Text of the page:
Methodological Mishaps and Slippery Subjects: Stories of First Sex, Oral Sex, and Sexual Trauma in Qualitative Sex Research

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Abstract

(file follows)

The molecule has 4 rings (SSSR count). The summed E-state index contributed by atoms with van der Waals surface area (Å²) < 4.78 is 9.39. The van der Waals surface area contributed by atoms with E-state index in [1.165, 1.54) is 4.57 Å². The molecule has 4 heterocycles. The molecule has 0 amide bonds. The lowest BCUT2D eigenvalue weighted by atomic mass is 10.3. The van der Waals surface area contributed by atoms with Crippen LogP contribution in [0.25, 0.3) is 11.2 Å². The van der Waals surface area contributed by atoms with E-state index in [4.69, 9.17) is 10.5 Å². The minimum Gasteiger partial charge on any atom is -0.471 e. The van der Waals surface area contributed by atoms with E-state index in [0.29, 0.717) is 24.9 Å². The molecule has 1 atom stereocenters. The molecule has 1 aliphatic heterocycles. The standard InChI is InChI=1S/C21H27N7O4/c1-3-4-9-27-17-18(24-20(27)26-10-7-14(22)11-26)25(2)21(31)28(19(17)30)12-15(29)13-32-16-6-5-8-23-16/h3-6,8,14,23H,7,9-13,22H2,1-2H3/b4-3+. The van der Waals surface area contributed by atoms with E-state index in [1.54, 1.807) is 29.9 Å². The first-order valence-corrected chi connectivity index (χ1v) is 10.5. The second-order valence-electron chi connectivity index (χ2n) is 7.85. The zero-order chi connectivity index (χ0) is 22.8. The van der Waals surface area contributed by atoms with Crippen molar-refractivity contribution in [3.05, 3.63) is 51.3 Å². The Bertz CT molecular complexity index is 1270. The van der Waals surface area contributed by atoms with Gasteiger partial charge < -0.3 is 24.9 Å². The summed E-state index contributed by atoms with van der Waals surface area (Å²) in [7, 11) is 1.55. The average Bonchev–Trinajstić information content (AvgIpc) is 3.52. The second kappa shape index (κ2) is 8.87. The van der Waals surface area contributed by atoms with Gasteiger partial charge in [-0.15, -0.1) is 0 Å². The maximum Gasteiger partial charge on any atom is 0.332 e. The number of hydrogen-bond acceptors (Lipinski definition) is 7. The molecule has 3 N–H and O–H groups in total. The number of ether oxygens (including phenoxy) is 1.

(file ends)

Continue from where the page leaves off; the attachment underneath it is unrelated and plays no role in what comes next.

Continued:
Numerous assumptions—many rooted in privilege, educational status, and hegemonic power norms—are embedded in the process of collecting qualitative research on people’s sexualities, particularly surrounding meaning making, language, and sexual scripts. This paper interrogates 3 moments in qualitative sex research—what I call “margins of the interview”— where the researcher and participants’ meaning making around women’s sexuality diverged, raising complicated questions around coconstruction of sexual subjectivity in the research setting. Drawing from interview data with a diverse community sample of 20 women (interviewed in 2014, diverse age, race, class, and sexual identities) in a large southwestern metropolitan city, I outline in detail 3 places of methodological ambiguity (or “marginalia”) in the interviews. First, I examine how questions about “first sex” evoke complicated webs of stories that center on early sexual traumas, nonpenetrative sexual experiences, and virginity loss. Further, asking about women’s “experiences with oral sex” reveals how women construct themselves as performing sexual labor via giving rather than receiving oral sex, while asking about women’s worst sexual experiences either highlighted, or erased, sexual violence. Implications for the impact of how sex researchers—wedged between paradigms—choose to word questions, along with how women push and rewrite typical sexual scripts in qualitative research, are discussed. Ultimately, the slippage between the assumed and the experienced also moves us away from thinking about qualitative research in terms of validity and instead highlights the positive, puzzling, and difficult aspects of the “marginalia” instead.

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